Know yourself. I am not a coupon shopper unless there’s a coupon that shows up on the item when I click to order it. If a code comes via email, it’s out of sight, out of mind. If a physical mailer comes via snail mail, I will file it so I can find it and still never think to look in the file before I make a purchase.

My haphazard coupon use means I know not to rely on coupons to keep costs down. It’s not a realistic strategy for me. I don’t feel bad about that. A lot of managing finances comes down to managing to your strengths.

Whether you’re like me and keep a rough budget in your head, have a strict written budget, or fly by the seat of your pants, you’re sure to see a difference in the prices you’re paying for food. Developing a plan now can help you navigate what’s to come with less stress.

Review your budget, assess priorities, explore options, be realistic, know yourself and keep the costs down without giving up your specialized diet.

Disclosure of Material Connection: I have not received any compensation for writing this post. I have no material connection to the brands, products, or services that I have mentioned. I am disclosing this in accordance with the Federal Trade Commission’s 16 CFR, Part 255: “Guides Concerning the Use of Endorsements and Testimonials in Advertising.”

Easy Peasy Drop-Off Food

Let’s explore some easy peasy drop-off food for your gluten-free friends. It’s winter and I have 7 friends who are currently under the weather. Having a restaurant meal delivered to each of them would be quite expensive. Cooking a meal from scratch for each of them would be quite time-consuming. I’ve been looking for a happy medium.

I’ve settled on some simple combinations I can make quickly and drop off by the door. I’m keeping these gluten-free. By using non-dairy milk and cheese, many can easily be dairy-free as well. If you’re needing some similar options, here are a few ideas:

Potato soup (not dairy-free). Purchase already prepared mashed potatoes (not dried potato flakes). Place them in a large pot over low to medium heat. Thin with gluten-free chicken broth the desired thickness. Add a dash of garlic powder and fresh ground black pepper.

Make the soup even richer by stirring in some shredded cheese – cheddar, Monterrey Jack, asiago, parmesan, or a blend. If this makes the soup too thick, add more chicken broth. For extra flair, include some canned, fire-roasted corn and garnish with chives.

Carnitas enchiladas. Purchase prepared gluten-free slow-cooked pork carnitas, canned refried beans, cheese, soft corn tortillas, and gluten-free green enchilada sauce.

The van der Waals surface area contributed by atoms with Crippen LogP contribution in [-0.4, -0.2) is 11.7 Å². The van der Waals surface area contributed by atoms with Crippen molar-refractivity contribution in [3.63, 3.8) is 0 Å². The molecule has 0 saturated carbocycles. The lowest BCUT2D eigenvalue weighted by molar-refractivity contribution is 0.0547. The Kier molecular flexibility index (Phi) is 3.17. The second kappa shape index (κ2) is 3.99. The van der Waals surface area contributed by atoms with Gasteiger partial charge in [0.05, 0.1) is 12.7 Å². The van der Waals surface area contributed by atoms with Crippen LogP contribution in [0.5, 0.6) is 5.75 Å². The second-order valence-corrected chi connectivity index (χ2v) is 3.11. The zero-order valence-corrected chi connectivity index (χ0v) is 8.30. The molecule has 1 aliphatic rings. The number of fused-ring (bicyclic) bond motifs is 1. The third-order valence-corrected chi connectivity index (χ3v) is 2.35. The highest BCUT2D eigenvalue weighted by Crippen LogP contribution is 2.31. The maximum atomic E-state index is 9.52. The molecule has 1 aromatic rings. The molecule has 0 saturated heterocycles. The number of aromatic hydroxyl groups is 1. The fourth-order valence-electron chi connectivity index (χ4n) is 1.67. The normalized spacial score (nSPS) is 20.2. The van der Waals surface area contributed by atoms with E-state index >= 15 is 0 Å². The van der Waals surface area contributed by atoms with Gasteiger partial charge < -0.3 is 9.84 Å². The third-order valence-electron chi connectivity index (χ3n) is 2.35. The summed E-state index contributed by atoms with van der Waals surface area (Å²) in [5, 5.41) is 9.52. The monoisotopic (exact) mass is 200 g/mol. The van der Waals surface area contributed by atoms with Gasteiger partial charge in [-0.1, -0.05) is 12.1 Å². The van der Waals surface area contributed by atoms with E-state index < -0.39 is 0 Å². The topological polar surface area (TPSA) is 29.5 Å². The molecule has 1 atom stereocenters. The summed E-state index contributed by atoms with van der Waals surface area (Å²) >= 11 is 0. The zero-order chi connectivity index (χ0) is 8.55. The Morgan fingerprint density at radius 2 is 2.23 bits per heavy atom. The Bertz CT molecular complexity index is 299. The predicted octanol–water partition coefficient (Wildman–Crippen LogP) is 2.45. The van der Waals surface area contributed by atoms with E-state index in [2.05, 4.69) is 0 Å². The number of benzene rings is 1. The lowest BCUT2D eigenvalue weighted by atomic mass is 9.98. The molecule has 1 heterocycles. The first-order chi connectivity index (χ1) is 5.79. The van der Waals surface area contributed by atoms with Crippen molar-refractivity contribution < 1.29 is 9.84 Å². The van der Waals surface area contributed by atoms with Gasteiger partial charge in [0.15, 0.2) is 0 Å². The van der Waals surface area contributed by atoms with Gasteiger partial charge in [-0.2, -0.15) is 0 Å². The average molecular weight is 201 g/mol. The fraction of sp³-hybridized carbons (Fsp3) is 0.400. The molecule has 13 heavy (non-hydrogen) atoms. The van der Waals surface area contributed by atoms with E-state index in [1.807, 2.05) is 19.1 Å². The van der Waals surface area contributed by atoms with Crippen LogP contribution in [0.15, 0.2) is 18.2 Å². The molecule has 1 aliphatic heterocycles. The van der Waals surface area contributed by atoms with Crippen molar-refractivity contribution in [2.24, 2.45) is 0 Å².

Place the pork in a large skillet. Add refried beans (about 1/2 can or until the balance looks right to you), cheese, and a few tablespoons of enchilada sauce. Sprinkle with garlic powder and cumin. Exact proportions can vary and this will still be delicious. Simmer for a few minutes while you heat the corn tortillas in the oven or in a skillet.

Fill each tortilla with mixture from skillet. Place open side down in a disposable baking pan sprayed with olive oil spray. Top with enchilada sauce and cheese. Bake at 350⁰ for 15-20 minutes or until cheese melts.

Because this starts with warm tortillas and fully cooked, warmed filling, there’s no need to bake for a long time. That means, I don’t worry about covering these with foil.

Chicken stew. Begin with 32 oz gluten-free chicken broth and a cup or two of water. Add a couple of shallots or half an onion and a clove or two of garlic that are peeled, but not sliced or chopped (you’ll remove them later). Sprinkle in some garlic powder and a few red pepper flakes. Simmer for a few minutes.

Add a drained can of diced potatoes, a drained can of black beans, and a drained can of corn (if desired). If more liquid is needed, add either chicken stock or water.

After the stew simmers for a few minutes, add some pulled rotisserie chicken. You may need to break the chicken into bite-sized pieces. Continue to simmer for a few minutes. Remove the shallots or onion and garlic. Taste. Add salt and black pepper if needed.

You can use only corn and potatoes. You can use black beans and corn, but substitute quick-cooking rice for the beans. There are many other options I haven’t mentioned that can be tailored to your friend’s tastes.

I like to put my deliveries in disposable, reusable containers that are microwave or oven safe so that my sick friend can reheat right in the container. I also don’t want them to have to worry about returning a dish.

Snack basket. When you’re sick, you may feel well enough to focus on necessities but leave it up to your friends to provide the frivolous.